REVIEWED: The Right Side

right side

The Right Side by Spencer Quinn. (Contemporary Novel, 2017).

A strong and hauntingly memorable novel about a driven, wounded soul who finds the one companion she can believe in (and relate too) in a previously abused dog. And oh, yes–it’s not sentimental, or anything close to it!

LeAnn Hogan went to Afghanistan whole and determined to uphold a family tradition of military service–in particular that of her troubled, late father. She came back badly wounded. One eye was gone, one side of her face disfigured; her thinking processes and memory are permanently  impaired, and she’s understandably full of even worse tangled, confused and angry emotions than she left the US with. Recovering at Walter Reed Hospital, she grows close to her roommate–only to have Marci suddenly die of a random blood clot.

Without Marci, she’s convinced that nobody understands–not the psychologist assigned her case, the army intelligence officer who takes a mysterious interest in the horrific attack that left her injured and certainly not the concerned but clueless mother who never understood her. So LeAnn runs off, begins to wander the country. A number of incidents along the way tell us a lot about her stormy past, and illustrate her aimless and embittered present.

Eventually she finds herself in the small town in the Pacific northwest where Marci was from. She finds that her friend’s young daughter has gone missing and finally LeAnn finds a new (if temporary) purpose in life–locating the little girl. Along the way, she picks up a stray dog–as wounded and abused by life as she is. She tries to get rid of the animal, yet much against her will bonds with the big beast she ironically names Goody.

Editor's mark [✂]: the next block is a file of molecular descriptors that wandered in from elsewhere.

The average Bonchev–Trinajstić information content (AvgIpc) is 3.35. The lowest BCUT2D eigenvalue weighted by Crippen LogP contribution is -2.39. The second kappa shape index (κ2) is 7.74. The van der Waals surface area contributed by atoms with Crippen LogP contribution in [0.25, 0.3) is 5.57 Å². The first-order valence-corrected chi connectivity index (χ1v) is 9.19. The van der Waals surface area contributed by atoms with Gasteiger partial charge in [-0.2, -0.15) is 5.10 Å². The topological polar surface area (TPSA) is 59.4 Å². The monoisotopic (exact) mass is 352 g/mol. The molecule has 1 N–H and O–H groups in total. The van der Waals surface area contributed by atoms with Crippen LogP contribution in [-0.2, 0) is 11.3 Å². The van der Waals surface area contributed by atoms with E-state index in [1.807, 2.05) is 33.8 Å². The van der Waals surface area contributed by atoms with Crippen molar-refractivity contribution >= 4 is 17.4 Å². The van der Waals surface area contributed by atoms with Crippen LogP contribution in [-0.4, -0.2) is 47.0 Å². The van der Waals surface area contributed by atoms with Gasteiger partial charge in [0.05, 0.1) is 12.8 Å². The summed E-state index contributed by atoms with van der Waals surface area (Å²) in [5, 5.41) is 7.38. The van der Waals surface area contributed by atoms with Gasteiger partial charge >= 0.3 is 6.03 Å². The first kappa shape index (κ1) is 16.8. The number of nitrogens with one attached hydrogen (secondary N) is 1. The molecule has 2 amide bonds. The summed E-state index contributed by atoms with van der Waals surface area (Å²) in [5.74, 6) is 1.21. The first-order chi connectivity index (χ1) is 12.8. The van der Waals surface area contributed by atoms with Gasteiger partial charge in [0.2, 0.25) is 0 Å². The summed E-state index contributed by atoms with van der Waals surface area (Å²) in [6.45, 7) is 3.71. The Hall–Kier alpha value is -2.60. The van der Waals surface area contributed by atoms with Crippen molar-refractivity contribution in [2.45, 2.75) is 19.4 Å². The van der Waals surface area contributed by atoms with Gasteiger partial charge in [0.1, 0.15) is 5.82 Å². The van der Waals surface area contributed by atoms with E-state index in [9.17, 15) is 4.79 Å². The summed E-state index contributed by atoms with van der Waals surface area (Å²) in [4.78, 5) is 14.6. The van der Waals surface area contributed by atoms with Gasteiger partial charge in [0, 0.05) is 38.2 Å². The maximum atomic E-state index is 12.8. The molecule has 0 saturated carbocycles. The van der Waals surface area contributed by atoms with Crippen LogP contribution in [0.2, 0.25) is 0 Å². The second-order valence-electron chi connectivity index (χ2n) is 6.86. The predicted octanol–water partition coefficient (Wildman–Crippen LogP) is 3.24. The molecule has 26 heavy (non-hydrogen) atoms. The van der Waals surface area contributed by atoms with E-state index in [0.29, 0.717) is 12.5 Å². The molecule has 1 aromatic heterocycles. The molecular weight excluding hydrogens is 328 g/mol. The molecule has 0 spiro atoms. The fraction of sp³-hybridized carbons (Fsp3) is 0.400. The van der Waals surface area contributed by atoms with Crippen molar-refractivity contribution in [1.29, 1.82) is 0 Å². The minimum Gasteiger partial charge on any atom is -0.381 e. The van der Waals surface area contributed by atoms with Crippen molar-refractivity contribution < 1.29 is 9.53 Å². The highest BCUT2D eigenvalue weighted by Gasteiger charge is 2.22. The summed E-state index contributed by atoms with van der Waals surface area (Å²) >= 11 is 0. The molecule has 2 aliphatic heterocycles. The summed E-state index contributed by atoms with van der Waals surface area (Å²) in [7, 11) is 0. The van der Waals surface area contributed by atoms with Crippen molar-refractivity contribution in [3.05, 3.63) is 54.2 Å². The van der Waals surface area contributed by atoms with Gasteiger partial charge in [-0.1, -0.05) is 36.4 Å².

Together, the woman and dog stir up considerable trouble, but in the process they unravel tangled (and unsavory) family secrets and finally bring the child back to her grandmother safely. LeAnn also is compelled back briefly to Afghanistan by the Intelligence Officer. There, she helps solve the nagging question of how and why her last mission there went so brutally wrong.

Yet the truths she finds, both in Washington state and in central Asia, are unsettling and unpleasant. In the end, her internal struggles have her hitting the road again–though now she has a steadfast companion in the unquestioningly loyal Goody.

There are no easy answers for LeAnn and we know life will continue to be a frustrating struggle for her. Yet she will carry on–and now has a being to share her restless life with.

I haven’t read anything by Spencer Quinn till now. He’s the author of two bestselling series, one for adults and the other for middle school readers. It seems they all examine the bonds between people and their dogs–facing life together and solving mysteries.

This particular book isn’t exactly a mystery in the usual sense–though it has definite elements of that. It’s more a character study of a woman whose emotional and psychic wounds are even more serious than her considerable physical injuries. LeAnn needs someone who will stand by her without judging her. Goody proves to be just the sort of companion she needs–and can accept.

It all amounts to a very powerful and moving book. About an individual’s search for meaning and redemption; about loyalty; about dealing with the true and shattering cost of war; and perhaps most of all, about the healing solace offered to even the most bitter and damaged among us by a companion animal’s devotion.






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